Sometimes an empty space is not enough. In Matthew 12:43-45 Jesus tells the story of an unclean spirit which goes out of a person, but when it returns welcomes in seven other evil spirits so that their victim is left in a worse state.
While the original context of the parable is Jesus’ ministry to his compatriots, I’ve been reflecting on it in the light of current controversies over how and who we remember. There is much in the call to de-colonise our history and reevaluate who is commemorated in statues and other public monuments that reflects God’s heart for justice. I do fear, however, that simply leaving the pedestals empty as it were will hinder rather than help a healthy sense of identity. In the absence of something positive, empty public spaces are likely to be re-colonised by the competing agendas of a polarised culture.
In the Scriptures we see something better. The God we encounter there not only ‘de-fames’ the powerful but names and remembers the powerless. So in Exodus 1 and 2 the Egyptian ruler is only allowed the generic title Pharaoh while Shiphrah and Puah, the courageous Hebrew midwives, are recorded for posterity. In Luke 16:19-31 the rich man is anonymous while the beggar at his gate is named Lazarus. We are never told the names of the soldiers who mocked the dying Jesus but we do remember the names of the women who were the first witnesses to His resurrection. And of course it is the Name of the one who was despised and rejected which offers salvation to all who believe.
In that light, let me suggest that one of the best contributions we can make to current controversies is to name and remember those on the flipside of our own national history, particularly our Aboriginal and Torres Strait Islander predecessors.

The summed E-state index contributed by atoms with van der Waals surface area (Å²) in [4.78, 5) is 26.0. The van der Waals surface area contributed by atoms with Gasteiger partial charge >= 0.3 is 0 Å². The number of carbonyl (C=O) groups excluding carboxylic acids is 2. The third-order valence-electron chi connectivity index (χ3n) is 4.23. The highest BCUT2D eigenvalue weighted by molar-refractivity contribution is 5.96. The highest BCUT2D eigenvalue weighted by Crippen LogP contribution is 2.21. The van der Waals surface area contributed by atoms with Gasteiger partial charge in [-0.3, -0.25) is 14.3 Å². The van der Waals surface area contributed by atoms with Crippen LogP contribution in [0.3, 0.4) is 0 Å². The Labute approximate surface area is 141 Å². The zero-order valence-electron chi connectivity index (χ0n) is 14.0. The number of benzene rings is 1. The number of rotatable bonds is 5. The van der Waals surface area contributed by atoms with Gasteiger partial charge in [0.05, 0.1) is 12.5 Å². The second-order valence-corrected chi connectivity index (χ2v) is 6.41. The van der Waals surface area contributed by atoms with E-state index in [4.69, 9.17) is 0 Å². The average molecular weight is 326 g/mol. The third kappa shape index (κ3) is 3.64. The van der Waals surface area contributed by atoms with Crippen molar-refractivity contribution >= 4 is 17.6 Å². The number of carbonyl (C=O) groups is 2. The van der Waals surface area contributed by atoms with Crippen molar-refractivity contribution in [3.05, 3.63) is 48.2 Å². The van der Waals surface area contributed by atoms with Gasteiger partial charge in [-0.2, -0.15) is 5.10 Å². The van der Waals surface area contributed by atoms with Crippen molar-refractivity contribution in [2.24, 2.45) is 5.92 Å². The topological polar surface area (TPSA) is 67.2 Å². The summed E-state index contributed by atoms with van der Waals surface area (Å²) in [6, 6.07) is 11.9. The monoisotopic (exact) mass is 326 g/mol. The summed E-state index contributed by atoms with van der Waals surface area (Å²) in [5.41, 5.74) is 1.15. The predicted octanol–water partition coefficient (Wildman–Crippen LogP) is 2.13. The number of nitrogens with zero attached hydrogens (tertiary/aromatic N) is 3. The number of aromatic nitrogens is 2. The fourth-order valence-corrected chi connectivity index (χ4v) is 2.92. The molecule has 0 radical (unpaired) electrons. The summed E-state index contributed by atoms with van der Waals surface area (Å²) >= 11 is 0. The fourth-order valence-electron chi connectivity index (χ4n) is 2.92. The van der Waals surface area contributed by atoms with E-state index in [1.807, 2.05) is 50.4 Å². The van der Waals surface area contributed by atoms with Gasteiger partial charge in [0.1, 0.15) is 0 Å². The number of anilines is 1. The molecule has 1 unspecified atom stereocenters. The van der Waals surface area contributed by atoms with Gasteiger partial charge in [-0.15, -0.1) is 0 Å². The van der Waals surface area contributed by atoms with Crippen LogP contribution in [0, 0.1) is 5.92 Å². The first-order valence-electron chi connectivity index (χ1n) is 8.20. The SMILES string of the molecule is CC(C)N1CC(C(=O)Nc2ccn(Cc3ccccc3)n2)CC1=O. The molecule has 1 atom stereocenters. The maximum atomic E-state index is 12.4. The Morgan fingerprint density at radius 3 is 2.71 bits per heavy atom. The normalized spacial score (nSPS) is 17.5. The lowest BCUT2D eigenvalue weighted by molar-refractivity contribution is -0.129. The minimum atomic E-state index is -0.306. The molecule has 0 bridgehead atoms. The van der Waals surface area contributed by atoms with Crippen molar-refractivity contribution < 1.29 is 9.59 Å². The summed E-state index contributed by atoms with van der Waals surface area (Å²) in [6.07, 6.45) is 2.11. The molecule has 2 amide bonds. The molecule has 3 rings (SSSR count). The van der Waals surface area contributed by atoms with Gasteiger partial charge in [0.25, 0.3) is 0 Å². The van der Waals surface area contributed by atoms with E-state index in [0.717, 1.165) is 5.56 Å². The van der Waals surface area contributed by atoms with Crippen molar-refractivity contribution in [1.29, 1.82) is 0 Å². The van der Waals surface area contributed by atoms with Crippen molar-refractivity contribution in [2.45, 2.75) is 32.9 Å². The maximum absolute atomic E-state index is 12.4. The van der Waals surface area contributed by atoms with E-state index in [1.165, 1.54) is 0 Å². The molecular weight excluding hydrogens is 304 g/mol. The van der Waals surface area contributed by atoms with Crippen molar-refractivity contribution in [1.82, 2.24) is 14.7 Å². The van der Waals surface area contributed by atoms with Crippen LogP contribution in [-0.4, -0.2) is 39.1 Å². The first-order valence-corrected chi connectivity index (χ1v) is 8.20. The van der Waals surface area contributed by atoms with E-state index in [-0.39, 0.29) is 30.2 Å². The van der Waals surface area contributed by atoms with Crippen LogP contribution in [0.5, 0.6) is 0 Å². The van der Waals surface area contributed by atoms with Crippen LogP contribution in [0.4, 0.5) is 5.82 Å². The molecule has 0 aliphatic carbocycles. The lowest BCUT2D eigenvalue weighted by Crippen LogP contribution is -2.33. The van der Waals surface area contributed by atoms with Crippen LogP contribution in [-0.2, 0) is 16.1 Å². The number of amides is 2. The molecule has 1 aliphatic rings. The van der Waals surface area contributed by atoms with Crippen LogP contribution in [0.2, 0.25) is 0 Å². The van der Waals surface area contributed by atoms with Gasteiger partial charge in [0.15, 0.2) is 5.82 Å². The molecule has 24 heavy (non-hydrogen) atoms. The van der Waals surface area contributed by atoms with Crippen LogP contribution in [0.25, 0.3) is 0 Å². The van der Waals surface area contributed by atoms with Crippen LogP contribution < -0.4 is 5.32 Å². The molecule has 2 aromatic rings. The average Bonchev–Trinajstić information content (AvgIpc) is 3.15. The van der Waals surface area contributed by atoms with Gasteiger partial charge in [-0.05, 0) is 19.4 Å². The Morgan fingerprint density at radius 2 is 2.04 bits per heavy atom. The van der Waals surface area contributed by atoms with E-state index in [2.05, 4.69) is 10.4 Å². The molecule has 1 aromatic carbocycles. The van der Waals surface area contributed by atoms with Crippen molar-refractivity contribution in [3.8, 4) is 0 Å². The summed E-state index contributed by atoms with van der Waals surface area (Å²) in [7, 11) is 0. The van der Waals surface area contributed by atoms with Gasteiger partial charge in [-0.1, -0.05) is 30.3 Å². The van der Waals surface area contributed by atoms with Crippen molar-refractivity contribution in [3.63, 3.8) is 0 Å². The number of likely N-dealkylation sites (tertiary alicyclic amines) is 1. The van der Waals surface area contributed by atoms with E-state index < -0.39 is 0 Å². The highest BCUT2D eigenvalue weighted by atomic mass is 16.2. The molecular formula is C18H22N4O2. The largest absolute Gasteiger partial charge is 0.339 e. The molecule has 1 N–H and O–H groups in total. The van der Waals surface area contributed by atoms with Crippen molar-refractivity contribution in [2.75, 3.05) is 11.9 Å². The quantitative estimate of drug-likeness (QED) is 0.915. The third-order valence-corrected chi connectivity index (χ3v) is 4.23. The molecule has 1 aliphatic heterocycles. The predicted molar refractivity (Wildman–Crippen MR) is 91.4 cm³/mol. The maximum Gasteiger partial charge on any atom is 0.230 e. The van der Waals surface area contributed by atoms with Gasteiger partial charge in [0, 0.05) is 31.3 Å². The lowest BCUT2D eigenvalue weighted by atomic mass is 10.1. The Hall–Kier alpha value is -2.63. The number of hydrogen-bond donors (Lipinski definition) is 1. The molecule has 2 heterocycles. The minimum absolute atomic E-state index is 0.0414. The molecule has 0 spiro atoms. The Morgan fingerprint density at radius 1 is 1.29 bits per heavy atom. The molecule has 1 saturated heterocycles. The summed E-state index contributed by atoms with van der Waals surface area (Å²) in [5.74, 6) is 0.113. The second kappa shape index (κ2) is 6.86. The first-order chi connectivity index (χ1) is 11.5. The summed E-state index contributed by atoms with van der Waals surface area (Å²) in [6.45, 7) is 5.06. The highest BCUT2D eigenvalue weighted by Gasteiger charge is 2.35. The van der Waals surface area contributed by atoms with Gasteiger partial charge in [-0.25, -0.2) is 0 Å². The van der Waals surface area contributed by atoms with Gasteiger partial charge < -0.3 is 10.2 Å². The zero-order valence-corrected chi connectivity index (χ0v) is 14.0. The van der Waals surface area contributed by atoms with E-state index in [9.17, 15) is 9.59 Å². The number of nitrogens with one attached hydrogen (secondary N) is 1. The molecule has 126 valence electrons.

Here are a few suggestions about how you and your ministries might do that:
- use the liturgical calendar to recount the stories of God’s faithful people down under. On November 25 the Anglican Church of Australia remembers the life and ministry of James Noble, pioneer Aboriginal deacon and a powerful evangelist and witness against injustice
- contact Indigenous leaders in your own locality, and ask them to share with your the stories of women and men who were faithful in situations of opposition and adversity
- if you live in or near Canberra go for a wander around the Gungahlin suburb of Bonner, noticing and researching the street names. Most of them are Aboriginal and Torres Strait Islander heroes, many of whom lived and served out of a vibrant
In I’ll Be Rested (check it out on Spotify!) the great American gospel singer Mavis Staples exhorts the church to ‘keep alive the names of those who put their lives out on the front lines and died just trying to live and breathe’. Until justice flows down like a mighty river and the earth is full of the glory of God that is our challenge, and our calling.
by Bishop Mark Short